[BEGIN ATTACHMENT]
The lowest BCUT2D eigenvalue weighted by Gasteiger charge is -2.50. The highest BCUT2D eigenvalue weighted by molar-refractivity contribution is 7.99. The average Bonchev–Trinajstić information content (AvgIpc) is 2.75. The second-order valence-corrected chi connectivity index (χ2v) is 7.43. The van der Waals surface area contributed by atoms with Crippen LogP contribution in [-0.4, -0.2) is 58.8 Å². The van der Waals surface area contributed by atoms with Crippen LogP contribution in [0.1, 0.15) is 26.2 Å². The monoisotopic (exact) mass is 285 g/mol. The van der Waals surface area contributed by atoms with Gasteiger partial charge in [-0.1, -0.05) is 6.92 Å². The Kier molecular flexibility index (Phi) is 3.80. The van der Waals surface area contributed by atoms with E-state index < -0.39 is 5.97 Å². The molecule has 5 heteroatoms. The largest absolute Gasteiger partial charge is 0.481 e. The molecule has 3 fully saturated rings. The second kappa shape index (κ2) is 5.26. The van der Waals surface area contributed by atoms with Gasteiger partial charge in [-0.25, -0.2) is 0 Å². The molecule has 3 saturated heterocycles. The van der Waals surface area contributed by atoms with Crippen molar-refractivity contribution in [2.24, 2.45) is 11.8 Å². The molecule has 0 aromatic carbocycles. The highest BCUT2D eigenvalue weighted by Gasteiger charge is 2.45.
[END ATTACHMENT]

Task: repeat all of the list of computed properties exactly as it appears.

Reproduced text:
The lowest BCUT2D eigenvalue weighted by Gasteiger charge is -2.50. The highest BCUT2D eigenvalue weighted by molar-refractivity contribution is 7.99. The average Bonchev–Trinajstić information content (AvgIpc) is 2.75. The second-order valence-corrected chi connectivity index (χ2v) is 7.43. The van der Waals surface area contributed by atoms with Crippen LogP contribution in [-0.4, -0.2) is 58.8 Å². The van der Waals surface area contributed by atoms with Crippen LogP contribution in [0.1, 0.15) is 26.2 Å². The monoisotopic (exact) mass is 285 g/mol. The van der Waals surface area contributed by atoms with Gasteiger partial charge in [-0.1, -0.05) is 6.92 Å². The Kier molecular flexibility index (Phi) is 3.80. The van der Waals surface area contributed by atoms with E-state index < -0.39 is 5.97 Å². The molecule has 5 heteroatoms. The largest absolute Gasteiger partial charge is 0.481 e. The molecule has 3 fully saturated rings. The second kappa shape index (κ2) is 5.26. The van der Waals surface area contributed by atoms with Gasteiger partial charge in [-0.25, -0.2) is 0 Å². The molecule has 3 saturated heterocycles. The van der Waals surface area contributed by atoms with Crippen molar-refractivity contribution in [2.24, 2.45) is 11.8 Å². The molecule has 0 aromatic carbocycles. The highest BCUT2D eigenvalue weighted by Gasteiger charge is 2.45.